Organizers hope annual multiple sclerosis event brings in $185,000.
March 25, 2001
By Vic Ryckaert
Sherri Dallas planned to walk a couple of miles on this brisk Saturday morning to raise money to help find a cure for multiple sclerosis.
But her body failed her.
It's just one symptom of the disease that brought about 2,000 people to the Union Federal Football Center on the Westside to support MS Walk 2001.
"Everyone has a cross to bear. We just have to work through it," said Dallas, a 32-year-old occupational therapist who was diagnosed with multiple sclerosis four years ago. "It can always be worse."
The neurological disease strikes without warning; symptoms vary greatly from patient to patient but can include abnormal fatigue, loss of balance, severe vision problems and paralysis. Symptoms can be permanent or sporadic.
Dallas is able to get around with the aid of a walker. She considers herself lucky.
"My endurance is really bad," the Indianapolis woman said, standing alone near the starting line minutes after the charity event began. Her husband, Nick Dallas, was among the walkers.
The Indiana chapter of the National Multiple Sclerosis Society has 5,342 registered clients, but the group estimates that about 7,700 Hoosiers have the disease. The national group estimates that more than 300,000 Americans are afflicted, with about 200 new cases diagnosed each week.
While there are many medical treatments available, there is no cure.
Theresa Brun, president of the Indiana chapter, said organizers hoped to raise $185,000 from Saturday's event; 60 percent of the proceeds will be used to support programs in Indiana, and the remainder will support research efforts.
After meeting her, few would guess that 48-year-old Sallie Aull battles multiple sclerosis. For her, the symptoms come and go, often triggered by stress or even humidity. Sometimes when the disease flares up, Aull loses her vision. Other times, her legs go numb. She gets very tired.
"You just never know -- it's like a ticking bomb," she said.
In Aull's case, the effects are temporary. She considers herself lucky.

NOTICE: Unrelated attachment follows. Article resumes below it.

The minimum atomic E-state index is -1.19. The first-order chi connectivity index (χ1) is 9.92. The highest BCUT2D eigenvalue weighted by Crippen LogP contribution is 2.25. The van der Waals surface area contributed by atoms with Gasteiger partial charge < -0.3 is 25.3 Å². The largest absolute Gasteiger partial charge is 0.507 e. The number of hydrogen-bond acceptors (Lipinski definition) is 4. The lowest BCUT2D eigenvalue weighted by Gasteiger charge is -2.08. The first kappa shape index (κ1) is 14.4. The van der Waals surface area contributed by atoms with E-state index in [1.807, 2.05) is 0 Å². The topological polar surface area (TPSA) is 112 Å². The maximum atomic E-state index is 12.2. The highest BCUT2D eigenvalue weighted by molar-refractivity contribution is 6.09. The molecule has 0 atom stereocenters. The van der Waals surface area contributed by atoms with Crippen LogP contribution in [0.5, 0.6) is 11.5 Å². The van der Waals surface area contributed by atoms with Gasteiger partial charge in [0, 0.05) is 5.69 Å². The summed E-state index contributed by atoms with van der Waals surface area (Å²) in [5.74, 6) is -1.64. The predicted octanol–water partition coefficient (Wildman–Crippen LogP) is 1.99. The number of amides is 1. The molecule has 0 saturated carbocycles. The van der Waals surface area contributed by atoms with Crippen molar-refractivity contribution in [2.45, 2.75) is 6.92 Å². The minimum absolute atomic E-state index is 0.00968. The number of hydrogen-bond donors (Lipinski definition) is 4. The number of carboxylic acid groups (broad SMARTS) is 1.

Doctors don't know what causes multiple sclerosis. It tends to attack people aged 20 to 40. Two-thirds of patients are women. Most are Caucasian and live in cold-weather climates. Studies suggest heredity may play some part in who gets the disease.
Candace Campbell of Lafayette was diagnosed with the disease two years ago. Campbell, 49, used to play softball and work for an automotive company. The once-independent mother of four now uses a motorized scooter.
"I've learned to accept help," she said. "When you have MS, you need support, you need help."
The MS Walk is the group's largest single fund-raising effort in Indiana. Last year's walk, held at the Indianapolis Motor Speedway, brought out 1,400 participants and raised $160,000, Brun said.
This year is the first time the event has kicked off from the complex where the Indianapolis Colts practice. Walkers had their choice of 1 mile, 5 kilometer or 8 kilometer courses through Eagle Creek Park.
Brun said 1,750 people pre-registered and several hundred more registered Saturday, making 2001 a record year despite the bitter chill and whipping winds.
"People realize MS is a lifelong struggle," Brun said. "They are willing to brave the elements for one day to help make a difference."
Contact Vic Ryckaert at (317) 635-7592 or via e-mail at firstname.lastname@example.org
Copyright 2001 Indiana Newspapers Inc.